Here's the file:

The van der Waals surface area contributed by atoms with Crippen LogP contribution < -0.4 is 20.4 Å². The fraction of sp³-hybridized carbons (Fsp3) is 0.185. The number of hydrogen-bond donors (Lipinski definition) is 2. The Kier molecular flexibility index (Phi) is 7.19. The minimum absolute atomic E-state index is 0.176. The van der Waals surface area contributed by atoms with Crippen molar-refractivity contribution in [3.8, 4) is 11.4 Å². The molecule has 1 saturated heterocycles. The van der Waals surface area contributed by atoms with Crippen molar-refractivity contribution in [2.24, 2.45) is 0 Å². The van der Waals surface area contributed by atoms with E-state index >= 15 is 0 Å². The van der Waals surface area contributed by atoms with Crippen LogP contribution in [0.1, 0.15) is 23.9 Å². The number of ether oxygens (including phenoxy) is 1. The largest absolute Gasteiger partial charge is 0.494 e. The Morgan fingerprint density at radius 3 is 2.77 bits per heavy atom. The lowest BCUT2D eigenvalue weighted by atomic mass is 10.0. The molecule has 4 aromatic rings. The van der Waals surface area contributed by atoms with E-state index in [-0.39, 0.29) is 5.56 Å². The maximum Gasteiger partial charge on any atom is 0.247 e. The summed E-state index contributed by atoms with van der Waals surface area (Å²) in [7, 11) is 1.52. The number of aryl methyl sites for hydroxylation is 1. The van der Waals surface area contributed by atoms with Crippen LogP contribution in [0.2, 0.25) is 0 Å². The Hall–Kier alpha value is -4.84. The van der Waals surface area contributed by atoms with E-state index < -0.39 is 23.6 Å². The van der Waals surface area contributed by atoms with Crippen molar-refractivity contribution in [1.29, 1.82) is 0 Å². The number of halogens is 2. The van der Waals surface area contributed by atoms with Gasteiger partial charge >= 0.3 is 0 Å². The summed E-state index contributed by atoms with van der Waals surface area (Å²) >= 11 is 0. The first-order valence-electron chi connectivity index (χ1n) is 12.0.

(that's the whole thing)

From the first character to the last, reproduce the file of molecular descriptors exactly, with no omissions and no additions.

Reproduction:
The van der Waals surface area contributed by atoms with Crippen LogP contribution < -0.4 is 20.4 Å². The fraction of sp³-hybridized carbons (Fsp3) is 0.185. The number of hydrogen-bond donors (Lipinski definition) is 2. The Kier molecular flexibility index (Phi) is 7.19. The minimum absolute atomic E-state index is 0.176. The van der Waals surface area contributed by atoms with Crippen molar-refractivity contribution in [3.8, 4) is 11.4 Å². The molecule has 1 saturated heterocycles. The van der Waals surface area contributed by atoms with Crippen molar-refractivity contribution in [2.24, 2.45) is 0 Å². The van der Waals surface area contributed by atoms with E-state index >= 15 is 0 Å². The van der Waals surface area contributed by atoms with Crippen LogP contribution in [0.1, 0.15) is 23.9 Å². The number of ether oxygens (including phenoxy) is 1. The largest absolute Gasteiger partial charge is 0.494 e. The Morgan fingerprint density at radius 3 is 2.77 bits per heavy atom. The lowest BCUT2D eigenvalue weighted by atomic mass is 10.0. The molecule has 4 aromatic rings. The van der Waals surface area contributed by atoms with E-state index in [-0.39, 0.29) is 5.56 Å². The maximum Gasteiger partial charge on any atom is 0.247 e. The summed E-state index contributed by atoms with van der Waals surface area (Å²) in [7, 11) is 1.52. The number of aryl methyl sites for hydroxylation is 1. The van der Waals surface area contributed by atoms with Crippen LogP contribution in [0.2, 0.25) is 0 Å². The Hall–Kier alpha value is -4.84. The van der Waals surface area contributed by atoms with E-state index < -0.39 is 23.6 Å². The van der Waals surface area contributed by atoms with Crippen molar-refractivity contribution in [1.29, 1.82) is 0 Å². The number of halogens is 2. The van der Waals surface area contributed by atoms with Gasteiger partial charge >= 0.3 is 0 Å². The summed E-state index contributed by atoms with van der Waals surface area (Å²) >= 11 is 0. The first-order valence-electron chi connectivity index (χ1n) is 12.0.